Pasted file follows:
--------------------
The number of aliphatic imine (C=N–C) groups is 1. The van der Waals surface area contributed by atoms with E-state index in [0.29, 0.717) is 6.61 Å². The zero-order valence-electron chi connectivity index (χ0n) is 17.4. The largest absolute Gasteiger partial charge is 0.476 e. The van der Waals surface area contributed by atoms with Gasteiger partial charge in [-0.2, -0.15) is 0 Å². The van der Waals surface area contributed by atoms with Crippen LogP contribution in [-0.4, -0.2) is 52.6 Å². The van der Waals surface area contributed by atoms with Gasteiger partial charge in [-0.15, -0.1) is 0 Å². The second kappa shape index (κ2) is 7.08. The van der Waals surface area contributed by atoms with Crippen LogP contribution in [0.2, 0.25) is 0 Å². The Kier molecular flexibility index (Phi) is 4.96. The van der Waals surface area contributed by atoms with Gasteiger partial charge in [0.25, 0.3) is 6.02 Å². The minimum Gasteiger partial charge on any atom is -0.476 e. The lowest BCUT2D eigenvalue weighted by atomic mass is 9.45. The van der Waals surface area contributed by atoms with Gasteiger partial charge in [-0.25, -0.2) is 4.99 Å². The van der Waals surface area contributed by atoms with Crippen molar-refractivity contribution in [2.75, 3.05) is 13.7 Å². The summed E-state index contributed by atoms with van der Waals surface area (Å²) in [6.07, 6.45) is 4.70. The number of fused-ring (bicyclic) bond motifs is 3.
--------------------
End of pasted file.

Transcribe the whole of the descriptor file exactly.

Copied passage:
The number of aliphatic imine (C=N–C) groups is 1. The van der Waals surface area contributed by atoms with E-state index in [0.29, 0.717) is 6.61 Å². The zero-order valence-electron chi connectivity index (χ0n) is 17.4. The largest absolute Gasteiger partial charge is 0.476 e. The van der Waals surface area contributed by atoms with Gasteiger partial charge in [-0.2, -0.15) is 0 Å². The van der Waals surface area contributed by atoms with Crippen LogP contribution in [-0.4, -0.2) is 52.6 Å². The van der Waals surface area contributed by atoms with Gasteiger partial charge in [-0.15, -0.1) is 0 Å². The second kappa shape index (κ2) is 7.08. The van der Waals surface area contributed by atoms with Crippen LogP contribution in [0.2, 0.25) is 0 Å². The Kier molecular flexibility index (Phi) is 4.96. The van der Waals surface area contributed by atoms with Gasteiger partial charge in [0.25, 0.3) is 6.02 Å². The minimum Gasteiger partial charge on any atom is -0.476 e. The lowest BCUT2D eigenvalue weighted by atomic mass is 9.45. The van der Waals surface area contributed by atoms with Gasteiger partial charge in [-0.25, -0.2) is 4.99 Å². The van der Waals surface area contributed by atoms with Crippen molar-refractivity contribution in [2.75, 3.05) is 13.7 Å². The summed E-state index contributed by atoms with van der Waals surface area (Å²) in [6.07, 6.45) is 4.70. The number of fused-ring (bicyclic) bond motifs is 3.